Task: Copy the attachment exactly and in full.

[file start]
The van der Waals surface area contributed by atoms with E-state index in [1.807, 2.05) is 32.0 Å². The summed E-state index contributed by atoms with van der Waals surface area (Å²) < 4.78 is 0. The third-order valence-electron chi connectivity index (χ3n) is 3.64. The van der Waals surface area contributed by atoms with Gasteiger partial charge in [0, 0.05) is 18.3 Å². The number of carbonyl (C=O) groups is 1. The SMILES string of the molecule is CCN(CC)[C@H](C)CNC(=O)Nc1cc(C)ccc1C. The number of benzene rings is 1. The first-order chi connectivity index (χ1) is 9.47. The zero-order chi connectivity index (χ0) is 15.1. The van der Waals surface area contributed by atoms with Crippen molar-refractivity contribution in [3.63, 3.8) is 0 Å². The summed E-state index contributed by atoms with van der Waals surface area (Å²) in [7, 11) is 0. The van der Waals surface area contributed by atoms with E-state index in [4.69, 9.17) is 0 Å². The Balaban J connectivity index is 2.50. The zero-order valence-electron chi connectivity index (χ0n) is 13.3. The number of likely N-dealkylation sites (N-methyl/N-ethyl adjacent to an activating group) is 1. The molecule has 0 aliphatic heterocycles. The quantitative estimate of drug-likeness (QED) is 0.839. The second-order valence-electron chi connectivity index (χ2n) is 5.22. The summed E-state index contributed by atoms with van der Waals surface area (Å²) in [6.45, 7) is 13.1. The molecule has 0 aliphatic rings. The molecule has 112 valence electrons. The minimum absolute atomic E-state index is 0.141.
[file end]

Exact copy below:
The van der Waals surface area contributed by atoms with E-state index in [1.807, 2.05) is 32.0 Å². The summed E-state index contributed by atoms with van der Waals surface area (Å²) < 4.78 is 0. The third-order valence-electron chi connectivity index (χ3n) is 3.64. The van der Waals surface area contributed by atoms with Gasteiger partial charge in [0, 0.05) is 18.3 Å². The number of carbonyl (C=O) groups is 1. The SMILES string of the molecule is CCN(CC)[C@H](C)CNC(=O)Nc1cc(C)ccc1C. The number of benzene rings is 1. The first-order chi connectivity index (χ1) is 9.47. The zero-order chi connectivity index (χ0) is 15.1. The van der Waals surface area contributed by atoms with Crippen molar-refractivity contribution in [3.63, 3.8) is 0 Å². The summed E-state index contributed by atoms with van der Waals surface area (Å²) in [7, 11) is 0. The van der Waals surface area contributed by atoms with E-state index in [4.69, 9.17) is 0 Å². The Balaban J connectivity index is 2.50. The zero-order valence-electron chi connectivity index (χ0n) is 13.3. The number of likely N-dealkylation sites (N-methyl/N-ethyl adjacent to an activating group) is 1. The molecule has 0 aliphatic heterocycles. The quantitative estimate of drug-likeness (QED) is 0.839. The second-order valence-electron chi connectivity index (χ2n) is 5.22. The summed E-state index contributed by atoms with van der Waals surface area (Å²) in [6.45, 7) is 13.1. The molecule has 0 aliphatic rings. The molecule has 112 valence electrons. The minimum absolute atomic E-state index is 0.141.